10 Tips for a Sensory-Friendly Easter Bunny Visit

Is your community returning to hosting public events? Is going to see the Easter bunny a stressful event for your family? Maybe your child experiences sensory overload? Bright lights, an unfamiliar setting, background music, strangers and many people moving about can make visiting the Easter bunny result in anxiety and meltdowns. You are not alone! Many parents look for help at Easter time. Find 10 tips here for a sensory-friendly Easter bunny visit.

Easter and your child’s sensory differences.

You, your child, everyone, in fact, have more than five senses. Easter is full of new, exciting and sometimes overwhelming, sights, sounds, tastes, touches and smells. There are decorations to see. Music to hear. Lots of new treats to taste and smell. Finally, there are arts, crafts, games, and toys to touch and feel.

And there are at least three more senses too:

  • Sense of movement
  • Sense of balance
  • Internal Body Sense

Visiting the Easter Bunny requires your child to use their sense of movement (muscles and joints) and sense of balance to move, walk, sit, run and play in a space. And sometimes that space is new or unfamiliar, like at a mall or a community center. Interoception, or your child’s internal body sense, tells them when they are hungry, thirsty or if they have to go to the toilet. It also is critical for managing emotions. Think of the expression “butterflies in your stomach.” How your body feels on the inside affects how your body behaves on the outside, your behavior.

What your child experiences through any of their senses can contribute to sensory overload. The excitement of Easter (not to mention the treats and surprises) can make any child experience sensory sensitivity, or become overwhelmed. That’s why a sensory-friendly Easter bunny visit can help! Autistic children, children with a learning disability, sensory processing disorder or post-concussion are even more likely to experience sensory differences. Autism and anxiety in combination are especially difficult for your child.

Little child holding out Easter eggs smiling at camera.

10 tips for a sensory-friendly Easter bunny visit.

Infographic outlining 10 ways to have a sensory-friendly Easter bunny visit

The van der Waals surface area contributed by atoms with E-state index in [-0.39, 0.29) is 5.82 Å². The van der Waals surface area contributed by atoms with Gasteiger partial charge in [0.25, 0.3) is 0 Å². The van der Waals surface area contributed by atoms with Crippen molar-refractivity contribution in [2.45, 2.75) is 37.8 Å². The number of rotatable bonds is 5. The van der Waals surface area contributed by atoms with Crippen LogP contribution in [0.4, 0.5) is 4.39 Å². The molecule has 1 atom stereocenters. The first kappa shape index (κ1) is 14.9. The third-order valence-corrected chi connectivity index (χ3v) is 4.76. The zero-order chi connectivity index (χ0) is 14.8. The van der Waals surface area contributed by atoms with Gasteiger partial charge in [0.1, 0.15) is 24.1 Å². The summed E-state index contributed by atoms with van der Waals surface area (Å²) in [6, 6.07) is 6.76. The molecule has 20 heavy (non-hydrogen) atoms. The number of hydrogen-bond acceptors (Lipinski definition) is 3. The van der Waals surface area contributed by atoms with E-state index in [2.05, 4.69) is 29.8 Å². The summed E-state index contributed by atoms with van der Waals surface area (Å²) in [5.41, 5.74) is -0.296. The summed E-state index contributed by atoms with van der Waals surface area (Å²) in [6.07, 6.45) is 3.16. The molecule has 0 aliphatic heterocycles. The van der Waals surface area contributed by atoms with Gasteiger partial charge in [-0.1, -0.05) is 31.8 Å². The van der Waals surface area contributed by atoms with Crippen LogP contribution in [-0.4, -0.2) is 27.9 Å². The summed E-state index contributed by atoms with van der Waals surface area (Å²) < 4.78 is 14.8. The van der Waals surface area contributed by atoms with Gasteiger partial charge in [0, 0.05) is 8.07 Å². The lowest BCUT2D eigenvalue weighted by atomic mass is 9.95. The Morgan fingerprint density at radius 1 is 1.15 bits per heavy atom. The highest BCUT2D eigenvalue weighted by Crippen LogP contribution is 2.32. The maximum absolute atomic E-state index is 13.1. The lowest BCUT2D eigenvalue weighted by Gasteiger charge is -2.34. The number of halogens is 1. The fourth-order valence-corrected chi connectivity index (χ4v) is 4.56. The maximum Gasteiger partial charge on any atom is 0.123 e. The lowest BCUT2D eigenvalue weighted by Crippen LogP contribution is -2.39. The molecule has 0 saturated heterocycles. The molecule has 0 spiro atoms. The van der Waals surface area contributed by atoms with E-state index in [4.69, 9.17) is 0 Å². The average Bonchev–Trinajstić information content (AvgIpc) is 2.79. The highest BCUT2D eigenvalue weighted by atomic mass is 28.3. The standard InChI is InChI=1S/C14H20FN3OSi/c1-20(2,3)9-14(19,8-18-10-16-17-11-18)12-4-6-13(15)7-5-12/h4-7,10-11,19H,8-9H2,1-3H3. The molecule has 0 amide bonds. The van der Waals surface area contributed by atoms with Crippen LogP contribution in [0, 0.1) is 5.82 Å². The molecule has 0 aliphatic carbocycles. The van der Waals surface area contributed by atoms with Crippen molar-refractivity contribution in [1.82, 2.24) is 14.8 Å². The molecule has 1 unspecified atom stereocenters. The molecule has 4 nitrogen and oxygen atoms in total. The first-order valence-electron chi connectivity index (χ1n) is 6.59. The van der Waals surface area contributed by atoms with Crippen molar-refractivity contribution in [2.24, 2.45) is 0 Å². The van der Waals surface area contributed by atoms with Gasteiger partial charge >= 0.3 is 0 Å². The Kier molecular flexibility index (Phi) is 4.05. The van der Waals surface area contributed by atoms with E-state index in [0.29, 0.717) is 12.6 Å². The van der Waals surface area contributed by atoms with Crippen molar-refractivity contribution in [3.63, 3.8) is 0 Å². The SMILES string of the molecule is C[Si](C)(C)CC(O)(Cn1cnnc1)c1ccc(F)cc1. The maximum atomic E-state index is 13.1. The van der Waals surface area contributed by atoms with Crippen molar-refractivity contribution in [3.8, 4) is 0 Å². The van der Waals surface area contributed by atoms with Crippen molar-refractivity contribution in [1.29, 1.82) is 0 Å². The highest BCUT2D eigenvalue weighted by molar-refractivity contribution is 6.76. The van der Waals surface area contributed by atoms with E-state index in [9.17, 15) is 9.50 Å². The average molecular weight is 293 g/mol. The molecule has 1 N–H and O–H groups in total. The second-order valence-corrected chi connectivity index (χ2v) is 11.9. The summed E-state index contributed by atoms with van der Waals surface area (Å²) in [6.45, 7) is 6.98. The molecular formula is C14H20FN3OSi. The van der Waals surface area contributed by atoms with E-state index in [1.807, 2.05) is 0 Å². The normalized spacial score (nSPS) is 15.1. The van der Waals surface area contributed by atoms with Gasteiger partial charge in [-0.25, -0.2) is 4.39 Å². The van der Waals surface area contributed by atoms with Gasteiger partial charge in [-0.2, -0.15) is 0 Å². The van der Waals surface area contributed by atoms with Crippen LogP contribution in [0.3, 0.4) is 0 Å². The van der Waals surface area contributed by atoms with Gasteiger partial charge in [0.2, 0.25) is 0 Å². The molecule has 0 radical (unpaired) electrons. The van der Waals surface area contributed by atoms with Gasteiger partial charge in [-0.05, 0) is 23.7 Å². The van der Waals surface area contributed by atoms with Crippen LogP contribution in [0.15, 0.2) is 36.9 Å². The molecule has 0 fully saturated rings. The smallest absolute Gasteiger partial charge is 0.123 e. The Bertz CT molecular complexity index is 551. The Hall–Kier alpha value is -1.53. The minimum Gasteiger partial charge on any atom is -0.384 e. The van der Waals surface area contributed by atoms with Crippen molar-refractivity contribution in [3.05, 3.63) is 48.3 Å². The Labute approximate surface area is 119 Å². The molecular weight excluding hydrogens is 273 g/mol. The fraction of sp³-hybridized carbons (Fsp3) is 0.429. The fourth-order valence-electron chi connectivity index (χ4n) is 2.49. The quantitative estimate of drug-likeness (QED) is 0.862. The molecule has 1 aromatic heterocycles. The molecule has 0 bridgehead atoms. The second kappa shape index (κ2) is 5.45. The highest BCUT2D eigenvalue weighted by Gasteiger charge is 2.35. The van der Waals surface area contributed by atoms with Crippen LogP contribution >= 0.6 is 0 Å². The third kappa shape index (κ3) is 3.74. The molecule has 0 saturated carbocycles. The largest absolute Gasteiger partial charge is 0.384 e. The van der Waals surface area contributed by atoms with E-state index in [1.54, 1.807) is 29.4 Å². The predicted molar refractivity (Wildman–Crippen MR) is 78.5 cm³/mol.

1. Look at pictures.

Look at pictures from past Easter bunny visits. Use the pictures to remind your child what to expect. Talk about what happens when going to see the Easter bunny. If you don’t have pictures of your own, search for some online. And give your child an opportunity to talk about what they are excited about. Most importantly give your child an opportunity to share what they might be worried about too when visiting the Easter bunny.

2. Choose a sensory-friendly Easter bunny.

Search for malls or community centers that offer a sensory-friendly Easter bunny visit. More and more such events are happening each year. Check to see if a sensory-friendly Easter bunny event is happening this year near you.

3. Pick less busy times.

Visit your local mall or community center at times that are less busy. That often means visiting when they first open. Call up the mall or the center and ask if there are times when the location not as busy.

4. Pick less busy locations.

Reach out to your local community centers, churches, schools to see if they are hosting a public, but less busy, Easter bunny event.

5. Practice beforehand.

Play it out. Children love pretend play! Your child will learn new things through play. More importantly, your child will process their emotions through play too. Easter can bring big emotions, like excitement. It can all bring anxiety. So, dress up. Act out visiting the Easter bunny. Have your child be the Easter bunny. Have their toys all visit the Easter bunny too. Practice both the expected and the unexpected.

6. Make your own sensory-friendly Easter bunny event.

Can’t find a low noise, less bright event? Create your own sensory-friendly Easter bunny event for your family, extended family or friends. Many people (parents too) appreciate events that are less busy, less noisy and less bright.

7. Manage expectations.

Your child probably has expectations of the Easter bunny. They might think the Easter bunny can magically grant wishes. You likely have expectations too! Maybe you want an Instagram-worthy photo to share? Mange everyone’s expectations and you will all be delighted. The Easter bunny can likely give out candy. And your photo-op might be a close up of your child smiling with their treat and the Easter bunny waving in the background.

8. Bring sensory tools.

Have the things that help on hand. Noise-cancelling earmuffs, fidgets, sunglasses, a hat, whatever you know works for your child. Help them manage their sensory experience by reducing the overload.

9. Eat and drink.

Hungry, thirsty children are not happy children. Not to mention the sugar-rush if there is Easter candy. Plan ahead and ensure you have a meal or a snack and a drink before your Easter bunny visit.

10. Take toilet breaks.

Plan those all-important toilet breaks ahead. Your child’s internal body sense can easily become disrupted with the excitement of Easter. Hunger, thirst, the urge to go to the toilet can all contribute to sensory overload. Help your child manage their body and internal body sense with breaks and toilet breaks.

Happy Easter! And may you have a wonderful, sensory-friendly Easter bunny visit with your family.

Here are other ideas for Easter:

Interested in more seasonal holiday help as a parent for your sensory child?

Sign up for the Sensory Friendly Solutions Newsletter.

Feel empowered to create sensory-friendly experiences and understand sensory sensitivity and sensory overload. 

Unsubscribe at any time.

What are you interested in?(Required)
This field is for validation purposes and should be left unchanged.
Skip to content